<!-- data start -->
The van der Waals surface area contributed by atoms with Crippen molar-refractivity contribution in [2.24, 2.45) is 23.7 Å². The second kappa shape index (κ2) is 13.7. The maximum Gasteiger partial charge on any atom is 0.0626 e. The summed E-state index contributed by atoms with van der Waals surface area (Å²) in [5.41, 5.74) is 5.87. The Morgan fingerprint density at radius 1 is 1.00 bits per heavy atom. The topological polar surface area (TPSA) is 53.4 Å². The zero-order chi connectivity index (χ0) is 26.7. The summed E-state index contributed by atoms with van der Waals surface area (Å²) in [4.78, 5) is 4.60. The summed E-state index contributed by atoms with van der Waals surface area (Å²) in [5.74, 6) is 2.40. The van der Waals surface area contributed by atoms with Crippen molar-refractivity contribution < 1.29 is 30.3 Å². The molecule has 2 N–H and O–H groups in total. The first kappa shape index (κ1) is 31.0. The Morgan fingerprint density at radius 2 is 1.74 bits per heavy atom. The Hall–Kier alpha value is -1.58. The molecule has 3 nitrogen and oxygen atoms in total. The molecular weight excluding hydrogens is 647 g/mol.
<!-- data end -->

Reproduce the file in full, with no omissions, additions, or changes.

The van der Waals surface area contributed by atoms with Crippen molar-refractivity contribution in [2.24, 2.45) is 23.7 Å². The second kappa shape index (κ2) is 13.7. The maximum Gasteiger partial charge on any atom is 0.0626 e. The summed E-state index contributed by atoms with van der Waals surface area (Å²) in [5.41, 5.74) is 5.87. The Morgan fingerprint density at radius 1 is 1.00 bits per heavy atom. The topological polar surface area (TPSA) is 53.4 Å². The zero-order chi connectivity index (χ0) is 26.7. The summed E-state index contributed by atoms with van der Waals surface area (Å²) in [4.78, 5) is 4.60. The summed E-state index contributed by atoms with van der Waals surface area (Å²) in [5.74, 6) is 2.40. The van der Waals surface area contributed by atoms with Crippen molar-refractivity contribution < 1.29 is 30.3 Å². The molecule has 2 N–H and O–H groups in total. The first kappa shape index (κ1) is 31.0. The Morgan fingerprint density at radius 2 is 1.74 bits per heavy atom. The Hall–Kier alpha value is -1.58. The molecule has 3 nitrogen and oxygen atoms in total. The molecular weight excluding hydrogens is 647 g/mol.